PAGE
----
I want to share a few thoughts with you about a new HBO documentary called The Lazarus Effect about the use of Anti-retroviral treatment for HIV/AIDS in Africa. But first, a few comments about the biblical story from which the title comes.
I think it is interesting that before performing the miracle, Jesus stopped in town to pick up the sisters, Mary and Martha, and the crowd of mourners. And he wasn't just looking for an audience; He was looking for partners! Consider His words starting in John 11:38: Then they came to the grave. It was a cave with a stone rolled across its entrance. "Roll the stone aside,” Jesus told them .
Jesus could have commanded the stone to move. In fact, a stone moving by itself might have made the overall miracle seem even more impressive! But He knew the impact of a miracle shared by an interdependent community, so Jesus made them partners.
But what he asked next would require more from them than simple stone moving. He would ask them to become humble, vulnerable and genuinely compassionate by getting dirty. Touching a dead person would cause them to become unclean, unacceptable themselves. Jesus knew this, yet in verse 43 He said: "Lazarus, come out!" And Lazarus came out, bound in graveclothes, his face wrapped in a headcloth. Jesus told them, "Unwrap him and let him go!"
Rereading this passage, it occurs to me that there are two types of Lazarus effects. First is the obvious and miraculous transformation in the recipient from the healing touch of Jesus. Less obvious but perhaps even more powerful is the transformation that happens in the hearts of the stone rollers and unwrappers. The biblical story ends with Lazarus out of the tomb, unwrapped and alive. We know what happened to Lazarus and can imagine how the memory of being raised from the dead changed him forever. What we don’t know is how those who participated in the miracle were different, yet I think it is fair to imagine they also were also changed forever. When we are willing to get dirty, Jesus uses us and changes us at the same time.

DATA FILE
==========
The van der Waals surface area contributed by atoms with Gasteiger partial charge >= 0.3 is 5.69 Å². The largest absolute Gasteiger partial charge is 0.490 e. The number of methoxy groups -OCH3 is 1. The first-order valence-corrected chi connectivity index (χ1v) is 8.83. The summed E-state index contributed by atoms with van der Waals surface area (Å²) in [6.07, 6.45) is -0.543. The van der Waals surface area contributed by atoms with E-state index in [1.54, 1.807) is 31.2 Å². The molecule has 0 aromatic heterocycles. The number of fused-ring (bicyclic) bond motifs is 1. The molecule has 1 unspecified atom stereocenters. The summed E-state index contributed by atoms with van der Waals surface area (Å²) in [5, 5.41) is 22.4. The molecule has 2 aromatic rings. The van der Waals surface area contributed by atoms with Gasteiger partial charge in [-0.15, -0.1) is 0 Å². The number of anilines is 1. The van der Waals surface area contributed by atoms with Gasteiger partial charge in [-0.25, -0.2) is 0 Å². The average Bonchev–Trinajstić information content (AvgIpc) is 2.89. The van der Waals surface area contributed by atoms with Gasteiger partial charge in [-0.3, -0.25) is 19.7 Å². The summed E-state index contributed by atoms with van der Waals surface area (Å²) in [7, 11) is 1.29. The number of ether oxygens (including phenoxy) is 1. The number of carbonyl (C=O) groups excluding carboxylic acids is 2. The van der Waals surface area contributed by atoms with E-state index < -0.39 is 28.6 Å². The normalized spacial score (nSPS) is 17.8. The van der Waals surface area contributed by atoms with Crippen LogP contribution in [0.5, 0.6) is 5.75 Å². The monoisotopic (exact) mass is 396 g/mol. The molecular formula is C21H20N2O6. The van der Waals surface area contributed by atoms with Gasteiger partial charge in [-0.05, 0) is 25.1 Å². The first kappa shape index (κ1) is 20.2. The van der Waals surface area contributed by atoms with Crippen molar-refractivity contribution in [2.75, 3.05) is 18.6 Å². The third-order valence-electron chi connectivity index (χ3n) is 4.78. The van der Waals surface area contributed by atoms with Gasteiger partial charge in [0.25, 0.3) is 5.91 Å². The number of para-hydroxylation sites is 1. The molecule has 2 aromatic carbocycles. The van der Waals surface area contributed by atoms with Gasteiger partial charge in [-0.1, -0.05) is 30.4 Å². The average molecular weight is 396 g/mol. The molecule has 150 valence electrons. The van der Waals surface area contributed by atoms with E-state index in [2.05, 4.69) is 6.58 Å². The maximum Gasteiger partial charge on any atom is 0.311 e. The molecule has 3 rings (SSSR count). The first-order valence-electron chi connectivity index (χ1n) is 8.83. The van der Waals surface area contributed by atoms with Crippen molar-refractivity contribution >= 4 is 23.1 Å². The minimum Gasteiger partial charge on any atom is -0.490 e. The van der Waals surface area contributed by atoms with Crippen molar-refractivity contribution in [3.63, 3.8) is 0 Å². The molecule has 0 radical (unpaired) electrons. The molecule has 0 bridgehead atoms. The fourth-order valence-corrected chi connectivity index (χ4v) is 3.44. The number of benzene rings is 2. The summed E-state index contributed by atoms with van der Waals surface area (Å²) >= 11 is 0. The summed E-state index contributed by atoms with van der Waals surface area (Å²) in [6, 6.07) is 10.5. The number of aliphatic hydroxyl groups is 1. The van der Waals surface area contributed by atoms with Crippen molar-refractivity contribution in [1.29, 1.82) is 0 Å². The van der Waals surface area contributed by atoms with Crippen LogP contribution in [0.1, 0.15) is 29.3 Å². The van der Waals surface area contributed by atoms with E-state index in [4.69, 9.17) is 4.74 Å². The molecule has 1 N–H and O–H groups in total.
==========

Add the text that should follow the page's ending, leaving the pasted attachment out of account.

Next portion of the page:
The HBO documentary, The Lazarus Effect depicts the miraculous transformation in AIDS victims, in just 40 days, from getting onto an anti-retroviral regiment that costs just .40 cents per day. As we learn how ARV’s restore life to AIDS victims, we also hear Jesus calling us again to become His partners; to roll away stones and take off grave cloths.
Self proclaimed atheist Peter Singer, Princeton University bioethics professor says this:
The path from the library at my university to the Humanities lecture theater passes a shallow ornamental pond. Suppose that on my way to give a lecture I notice that a small child has fallen in and is in danger of drowning. Would anyone deny that I ought to wade in and pull the child out? This will mean getting my clothes muddy, and either canceling my lecture or delaying it until I can find something dry to change into; but compared with the avoidable death of a child this is insignificant. A plausible principle that would support the judgment that I ought to pull the child out is this: if it is in our power to prevent something very bad from happening, without thereby sacrificing anything of comparable, moral significance, we out to do it. This principle seems uncontroversial.